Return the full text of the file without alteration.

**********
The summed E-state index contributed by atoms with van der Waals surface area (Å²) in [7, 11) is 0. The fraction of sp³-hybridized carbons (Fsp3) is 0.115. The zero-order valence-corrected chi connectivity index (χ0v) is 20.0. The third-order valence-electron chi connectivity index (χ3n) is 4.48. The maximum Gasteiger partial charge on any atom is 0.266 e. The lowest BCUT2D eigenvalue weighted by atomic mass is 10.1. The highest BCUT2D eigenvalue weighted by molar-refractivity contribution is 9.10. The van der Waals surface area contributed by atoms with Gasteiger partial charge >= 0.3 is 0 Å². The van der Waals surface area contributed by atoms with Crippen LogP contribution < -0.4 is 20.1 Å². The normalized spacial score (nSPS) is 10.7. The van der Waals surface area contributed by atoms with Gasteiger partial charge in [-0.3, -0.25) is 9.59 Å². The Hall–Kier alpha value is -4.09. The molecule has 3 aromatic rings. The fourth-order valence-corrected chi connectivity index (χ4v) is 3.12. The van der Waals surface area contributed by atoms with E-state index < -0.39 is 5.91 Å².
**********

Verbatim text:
The summed E-state index contributed by atoms with van der Waals surface area (Å²) in [7, 11) is 0. The fraction of sp³-hybridized carbons (Fsp3) is 0.115. The zero-order valence-corrected chi connectivity index (χ0v) is 20.0. The third-order valence-electron chi connectivity index (χ3n) is 4.48. The maximum Gasteiger partial charge on any atom is 0.266 e. The lowest BCUT2D eigenvalue weighted by atomic mass is 10.1. The highest BCUT2D eigenvalue weighted by molar-refractivity contribution is 9.10. The van der Waals surface area contributed by atoms with Gasteiger partial charge >= 0.3 is 0 Å². The van der Waals surface area contributed by atoms with Crippen LogP contribution < -0.4 is 20.1 Å². The normalized spacial score (nSPS) is 10.7. The van der Waals surface area contributed by atoms with Gasteiger partial charge in [-0.3, -0.25) is 9.59 Å². The Hall–Kier alpha value is -4.09. The molecule has 3 aromatic rings. The fourth-order valence-corrected chi connectivity index (χ4v) is 3.12. The van der Waals surface area contributed by atoms with E-state index < -0.39 is 5.91 Å².